And then the themes that come out of that are free will, anxiety, courage and love — and these themes just need the method of phenomenology to be sensitive to our immediate experience. That’s where the data come from — phenomenology. It allows us to discover the enormity of free will and the anxiety in free will. And this is what emergence suggests. Emergence is what you want to produce. Phenomenology is the method that you can use to produce it.
Peter: You want go through our list of today’s words again? Those words, those six words?
Doug: Sure. Emergence, anxiety, free will, love, courage, and phenomenology.
Peter: That’s seven. The seven horsemen of the apocalypse. Okay?
Doug: Well, it’s seven because free will is two words [laughs].
Peter: You can write it as one. You can use the word freedom, but freedom is a more narrow word than free will. Now, are you upset about this or are you is a good beginning of this conversation? Or where are you right now?
Doug: No, I’m not upset at all. I’m enjoying the conversation. It’s just like we’re having dinner with a glass of wine and we’re having a conversation about deep topics.
Peter: And emergence needs a phenomenology. A phenomenology that is a description of what emergence really is. We’re going to examine emergence through the methodology of phenomenology. How do people experience that emergence? And then you have the four topics: free will or freedom, anxiety, love, and courage.
Peter: And now you have the outline of what this is all about. And don’t mess with me, you know?
Doug: [Laughs]. Yeah. Thank you. You’re funny. That’s good. Yes, go ahead.
Peter: This is from a dying soldier, okay? I think I’ll make it to 100 but I’m not so sure at this moment. But I think my opportunity to make it to 100 — I will be soon 93 — is connected with making these topics now that you have enumerated operational. But they need to be clear — they are freedom and anxiety and love and courage.
And so now we can begin in this conversation by saying we have a job to do now. We have to implement these four themes. And you can start talking now as to what humanizing business really is all about. It’s to make those things happen: free will, anxiety, love, and courage.
Emergence means, first and foremost, that we describe what is emergence. Emergence is to understand free will, is to understand anxiety, is to understand love, and is to understand courage.
Doug: In the course of an hour and 15 minutes, you came up with a new model of emergence. And I think it’s perfectly suited for Emergence magazine and the readership. It will introduce these themes to organizational leaders around the world, perhaps for the very first time, and in a way that they have probably never heard before. I think it will make a lot of sense to them because they are suffering from anxiety, they don’t know why people don’t exercise free will, and there is a kind of a heartlessness in many workplaces. And people are fearful and afraid to exercise courage. So I think this may speak to them in a powerful way.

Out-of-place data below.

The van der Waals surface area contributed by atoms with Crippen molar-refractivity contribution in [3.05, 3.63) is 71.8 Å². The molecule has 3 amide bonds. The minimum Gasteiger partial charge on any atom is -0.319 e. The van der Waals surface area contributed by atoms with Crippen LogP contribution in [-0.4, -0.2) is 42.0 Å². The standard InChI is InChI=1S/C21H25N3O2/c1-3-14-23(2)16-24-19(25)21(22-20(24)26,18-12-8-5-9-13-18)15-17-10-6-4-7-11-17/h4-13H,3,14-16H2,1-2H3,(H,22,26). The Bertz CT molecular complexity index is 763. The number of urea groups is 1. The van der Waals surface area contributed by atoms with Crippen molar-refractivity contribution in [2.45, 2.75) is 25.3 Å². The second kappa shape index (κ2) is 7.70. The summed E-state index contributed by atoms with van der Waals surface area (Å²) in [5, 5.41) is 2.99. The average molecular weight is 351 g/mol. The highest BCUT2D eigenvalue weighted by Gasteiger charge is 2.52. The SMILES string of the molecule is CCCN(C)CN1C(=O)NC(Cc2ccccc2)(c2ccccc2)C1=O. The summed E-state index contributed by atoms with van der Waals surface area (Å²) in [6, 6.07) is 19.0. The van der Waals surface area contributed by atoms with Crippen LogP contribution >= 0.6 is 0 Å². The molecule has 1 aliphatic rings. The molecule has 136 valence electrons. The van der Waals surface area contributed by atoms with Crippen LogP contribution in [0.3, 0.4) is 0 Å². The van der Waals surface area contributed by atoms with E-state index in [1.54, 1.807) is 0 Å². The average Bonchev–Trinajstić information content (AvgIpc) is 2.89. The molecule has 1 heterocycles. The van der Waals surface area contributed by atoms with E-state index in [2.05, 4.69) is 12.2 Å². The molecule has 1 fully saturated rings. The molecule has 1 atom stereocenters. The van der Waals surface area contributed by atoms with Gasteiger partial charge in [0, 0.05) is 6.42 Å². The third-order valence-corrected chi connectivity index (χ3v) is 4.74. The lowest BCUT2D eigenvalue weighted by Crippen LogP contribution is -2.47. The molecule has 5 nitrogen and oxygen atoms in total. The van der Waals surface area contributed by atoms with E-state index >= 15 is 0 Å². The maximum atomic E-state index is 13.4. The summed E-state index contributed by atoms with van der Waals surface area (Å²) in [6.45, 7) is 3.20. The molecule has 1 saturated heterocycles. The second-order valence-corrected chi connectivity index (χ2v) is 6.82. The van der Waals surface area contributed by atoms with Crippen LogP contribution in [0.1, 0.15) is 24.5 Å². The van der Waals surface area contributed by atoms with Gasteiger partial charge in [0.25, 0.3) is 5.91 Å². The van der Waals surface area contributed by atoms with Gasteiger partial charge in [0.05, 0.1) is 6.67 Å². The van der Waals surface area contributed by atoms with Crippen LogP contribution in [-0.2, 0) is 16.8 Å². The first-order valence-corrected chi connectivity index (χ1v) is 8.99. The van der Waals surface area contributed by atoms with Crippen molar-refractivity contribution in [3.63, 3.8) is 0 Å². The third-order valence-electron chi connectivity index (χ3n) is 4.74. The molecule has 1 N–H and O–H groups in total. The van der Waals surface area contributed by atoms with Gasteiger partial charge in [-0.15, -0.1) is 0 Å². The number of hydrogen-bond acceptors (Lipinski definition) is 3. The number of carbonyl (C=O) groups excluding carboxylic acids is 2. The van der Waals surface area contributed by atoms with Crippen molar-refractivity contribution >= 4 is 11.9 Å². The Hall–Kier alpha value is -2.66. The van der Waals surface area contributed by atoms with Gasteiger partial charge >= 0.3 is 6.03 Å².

And if we do nothing more than share this model in the pages of the magazine, we will have done a great service to some business leaders all around the world. So, thank you for joining me in the virtual restaurant today. I appreciate it very much.
Peter: That was dessert [laughs]! All I did is I was eat while you ordered the various dishes that they had to offer.
So the next step is how you operationalize all that we discussed today. I want to tell you a little fable that I learned in Switzerland many years ago that I want to share with you that is relevant to what we are talking about.
In a village where Socrates was living, there were two young boys who were intellectual and ethical misfits. They were making fun of Socrates and told the village citizens gathered there, “Don’t pay any attention to this Socrates, this old man. He is full of malarkey. We want to prove to you that Socrates is stupid.” So they caught a bird and one of them held the bird in his hands behind his back and said, “Socrates, what do I have behind my back?”
And Socrates said, “Well, I don’t really know. But could it be a bird?” And he was right. And the kid with the bird said, “But now is the big question. Is the bird dead or alive? You won’t know.” Socrates looked at the people, “Citizens, they’re asking me a question: is the bird dead or alive?” The kid with the bird said, “Look, citizens, this is a question he won’t be able to answer. Is it dead or alive? If Socrates says it’s dead, I show the bird to you and it flies away. If he says it’s alive, I crack it’s neck and it’s dead and he’s wrong again. He won’t have the answer.”
Socrates simply answered, “You want to know whether it’s dead or alive? Well, the answer all in your hands.”
Whether the kid kills the bird or not is in his own hands. The question of leadership, of being a business success, is all in a leader’s own hands. It involves a choice, a decision.
Doug: Well said, Peter. Thanks for joining me for this dinner conversation!